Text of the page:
What About Women, Pope Francis?
Every time the Catholic Church takes one step forward, it seems to take one giant step back.
This week, after a heady, youth-driven swing through Brazil, Pope Francis, the first non-European pope in 1,300 years, made a major leap forward by giving a slight nod to gay priests. In a news conference aboard the papal plane, Francis said homosexual Catholics “shouldn’t be marginalized … If they accept the Lord and have goodwill, who am I to judge them?”
This was by no means an official go-ahead or a change in official doctrine, but at least it’s a crack in a door in a more or less closed institution.
Unfortunately, His Holiness’s following statements about women were rigid and clear. There would not be female priests, he decreed: “That door is closed.” It was the first time Francis has spoken about publicly on women in the priesthood, and it sent the Vatican right back into the dark ages again. He allowed that women have a special mission in the Church as "first witnesses" of Christ's resurrection. But as for becoming priests, forget it.
Twitter went wild after Pope Francis said he wouldn't judge gay people.
The decision is "definitive," Pope Francis said. Cryptically, he added that he would like women to have more leadership roles in administrative and pastoral activities.
Pastoral activities? Does this mean wiping the chalice or arranging flowers on the altar?
The pope is an intelligent man and realizes that time marches on. He says the Church has a long way to go in developing a real strategy that integrates women—but clearly he is baffled as to how to do it.
"It is not enough to have altar girls, women readers or women as the president of Caritas," he said. "Women in the church are more important than bishops and priests," just like "Mary is more important than the apostles."
OK, all good. He’s thinking about it. But the punishment for those non-traditionalists who want to go ahead and have a female religious leader is fairly wrathful. Women attempting to be priests—or those why try to ordain them—already face automatic excommunication.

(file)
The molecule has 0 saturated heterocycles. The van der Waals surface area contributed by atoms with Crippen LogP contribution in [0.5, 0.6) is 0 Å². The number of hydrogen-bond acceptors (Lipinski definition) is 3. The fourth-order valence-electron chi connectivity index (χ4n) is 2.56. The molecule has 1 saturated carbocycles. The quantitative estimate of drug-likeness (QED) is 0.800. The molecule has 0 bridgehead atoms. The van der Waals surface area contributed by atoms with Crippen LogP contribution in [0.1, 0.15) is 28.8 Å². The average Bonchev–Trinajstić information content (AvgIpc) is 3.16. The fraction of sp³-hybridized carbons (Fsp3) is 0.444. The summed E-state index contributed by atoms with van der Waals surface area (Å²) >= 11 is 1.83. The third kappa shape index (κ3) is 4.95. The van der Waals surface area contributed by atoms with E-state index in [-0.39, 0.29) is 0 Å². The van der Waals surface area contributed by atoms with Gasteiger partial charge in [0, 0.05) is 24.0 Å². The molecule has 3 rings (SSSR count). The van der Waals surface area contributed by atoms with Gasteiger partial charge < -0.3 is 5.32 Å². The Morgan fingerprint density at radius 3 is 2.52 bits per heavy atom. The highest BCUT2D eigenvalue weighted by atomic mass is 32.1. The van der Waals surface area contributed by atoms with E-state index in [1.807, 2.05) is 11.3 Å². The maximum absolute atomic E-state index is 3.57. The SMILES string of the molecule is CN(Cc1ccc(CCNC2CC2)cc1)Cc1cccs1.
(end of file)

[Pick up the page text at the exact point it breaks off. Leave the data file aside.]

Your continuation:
A 2010 decree took it a step further: they will be stricken with a “crime against sacraments.”
According to The Telegraph, the rules issued by the Vatican under the previous pontiff put attempts at ordaining women among the “most serious crimes” alongside pedophilia. Such violations will be handled by investigators from the Congregation for the Doctrine of the Faith (CDF), considered the successor to the Inquisition.”
For real? The successor to the Inquisition?
True, religious institutions are the last bastion of sexism, but there is some movement elsewhere. Judaism has some female rabbis. Protestant denominations have begun ordaining women, which should put some pressure on the Church. In Britain, there are plans for the first women bishops to be ordained in the Anglican Church as soon as 2014. (This step is not without controversy—it has caused a deep rift between traditional Church of England members and reformers.)
According to the Telegraph, the idea of women joining the Anglican Church pushed many devoted worshipers back to Rome—a place they had not loyally followed since the 16th century. “A group of 70 disgruntled clergy met with a Catholic bishop on Saturday to discuss plans to defect to the Roman Catholic Church and hundreds are said to be poised for an exodus to Rome.”
It’s hard for the Catholic Church to accept change. When the mass was no longer said in Latin, loyalists went into mourning for years. But the decision to exclude women from the higher echelons sends a fundamental message of injustice. This goes directly against the basic doctrines of the Catholic Church, the teachings of Jesus Christ (which were all about justice and fairness) and the gospels.
After all, are women any less pious than men? Was St. Therese any less holy than St. Peter? If the pope is not judging gay priests, than why such rigid judgment based on gender?
Nothing makes sense in the Catholic Church, and I say this as a veteran of 16 years of Catholic schooling.
Even as a small child, I wondered why the Dominican nuns who educated me were subservient to the Jesuit priests who educated my brothers. Why did the priests wear the cool robes, read the gospel, and get to drink wine? my curious 8-year-old self once asked a nun.
There was no answer. I got whacked as a result.